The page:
Genius Inventions That Can Stop Us from Using So Much Plastic

Plastic was considered one of the greatest inventions of the 20th century. Available from the early 1900s, plastic was an absolute hit by the 1960s. It’s hard to imagine what the modern world would look like without plastic. But it turned out too good to be true. Different kinds of plastic take anywhere between 400 and 1,000 years to degrade in a landfill. About 91% of it isn’t recycled. This means that most of the more than 6.3 billion metric tons of plastic products that have ended up as trash are still around. So much plastic is thrown away every year that it’s enough to circle the Earth four times.

We are not only hurting the environment by using so much plastic, but we are also damaging our own bodies and sea life. Chemicals in plastics interact with hormones and may lead to numerous health problems, including heart disease (these are the states with the most heart disease) and diabetes (these are the warning signs you might have the condition). Plastic fragments from bags, bottles and other items that are laced with chemicals can be ingested by marine animals and poison them.

In addition to governments and companies, individuals are thinking of ways to reduce the need for plastics. They are coming up with sustainable products – from straws to bins, bottles and even dishwashers – that change the world one piece of plastic at a time.

Stainless steel straws

Plastic straws are everywhere. Up to 8.3 billion plastic straws are lying on shores all over the world, often ending up in the digestive systems of marine life. These items have become such a huge problem, more and more countries and cities are banning them altogether or restricting their use. Reusable metal straws could help replace disposable plastic ones.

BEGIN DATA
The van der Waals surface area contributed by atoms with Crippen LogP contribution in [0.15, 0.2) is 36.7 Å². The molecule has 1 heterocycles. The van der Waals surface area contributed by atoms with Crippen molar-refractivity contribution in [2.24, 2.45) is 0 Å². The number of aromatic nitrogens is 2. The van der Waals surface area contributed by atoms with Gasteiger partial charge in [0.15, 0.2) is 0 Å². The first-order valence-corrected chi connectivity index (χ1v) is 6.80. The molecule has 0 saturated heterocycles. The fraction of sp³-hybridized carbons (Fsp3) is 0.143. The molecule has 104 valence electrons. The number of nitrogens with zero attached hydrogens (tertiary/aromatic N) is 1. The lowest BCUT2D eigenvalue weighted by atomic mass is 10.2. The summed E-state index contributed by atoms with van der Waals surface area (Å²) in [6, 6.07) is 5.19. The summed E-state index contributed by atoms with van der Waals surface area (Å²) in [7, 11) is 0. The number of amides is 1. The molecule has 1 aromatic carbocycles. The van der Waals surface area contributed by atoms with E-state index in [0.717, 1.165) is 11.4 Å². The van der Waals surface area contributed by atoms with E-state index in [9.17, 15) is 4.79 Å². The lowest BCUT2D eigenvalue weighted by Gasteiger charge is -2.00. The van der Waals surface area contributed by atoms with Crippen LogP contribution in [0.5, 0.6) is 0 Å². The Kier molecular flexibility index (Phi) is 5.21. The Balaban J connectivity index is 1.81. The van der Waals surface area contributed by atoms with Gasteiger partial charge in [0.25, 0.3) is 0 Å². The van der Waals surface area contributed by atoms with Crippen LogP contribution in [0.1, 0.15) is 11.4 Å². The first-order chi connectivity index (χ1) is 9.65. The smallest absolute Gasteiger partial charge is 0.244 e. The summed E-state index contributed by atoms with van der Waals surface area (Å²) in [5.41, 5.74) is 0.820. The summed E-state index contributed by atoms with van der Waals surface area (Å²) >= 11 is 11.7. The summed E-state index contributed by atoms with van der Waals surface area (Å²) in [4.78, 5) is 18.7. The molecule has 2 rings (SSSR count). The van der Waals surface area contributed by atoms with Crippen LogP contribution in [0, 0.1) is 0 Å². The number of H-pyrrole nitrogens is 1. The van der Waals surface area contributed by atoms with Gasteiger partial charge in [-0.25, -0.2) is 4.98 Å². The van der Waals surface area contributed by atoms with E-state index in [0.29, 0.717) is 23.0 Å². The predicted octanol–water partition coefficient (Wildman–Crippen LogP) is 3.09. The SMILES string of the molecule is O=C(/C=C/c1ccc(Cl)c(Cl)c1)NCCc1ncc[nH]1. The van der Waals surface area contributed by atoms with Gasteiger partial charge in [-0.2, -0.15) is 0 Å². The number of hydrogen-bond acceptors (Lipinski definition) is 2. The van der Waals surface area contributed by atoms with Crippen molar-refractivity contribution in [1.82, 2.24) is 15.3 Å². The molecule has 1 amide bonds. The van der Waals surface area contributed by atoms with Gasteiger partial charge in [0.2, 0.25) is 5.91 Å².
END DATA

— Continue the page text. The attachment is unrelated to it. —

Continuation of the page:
Cassava ponchos

Vinyl ponchos are arguably a lot more comfortable to wear on a rainy day than carrying an umbrella. The problem is that most of these ponchos will be thrown away after a few uses, but will not decompose for millions of years. So one man with a biology degree from Indonesia created ponchos, bags and food packaging from cassava, a common vegetable found across the country.

Silicone food bags

Just imagine how much trash you would avoid accumulating if you didn’t have to throw out plastic sandwich bags. Made from 100% pure platinum silicone, these storage food bags are fully functional, self-sealing, and, most importantly, non-plastic. They are airtight as well as leakproof.

Edible water bottles

At first glance, this is not intuitive. Eating the packaging of the product? It’s possible. After all, it’s made from plant-based materials. Ooho is made from seaweed-extract. The material degrades in a natural environment in six weeks on average – as opposed to 450 years for plastic bottles – unless you eat it.

Edible forks, spoons, and chopsticks

Another type of popular plastic product you no longer have to worry about — because you can eat the alternative — is cutlery. Bakeys spoons, forks, and even chopsticks are made of sorghum, rice, and wheat flour. They are baked in molds and sometimes flavors are added, too. You basically don’t have to buy dessert anymore — it’s already in your hands.

Bamboo toothbrushes

Considering that a person is supposed to use a new toothbrush every three to four months, it’s disheartening to think how much plastic waste we add to landfill sites from toothbrushes alone. Plant-based toothbrushes have been around for several years. All components, even the box and packaging, are made from bamboo or compostable castor bean nylon.

Store bags made of starch

Bags that can become food for animals after use and thus serve a double purpose? This may sound too good to be true but it’s a reality. EnviGreen is an Indian company that, as a result of many cities banning plastic bags, has found an alternative. Its solution is bags made of starch and vegetable oil derivatives. If animals don’t eat them in the end, the company says the eco-friendly bags will dissolve within a day.



Mind & Soul




Get Weekly updates

Subscribe now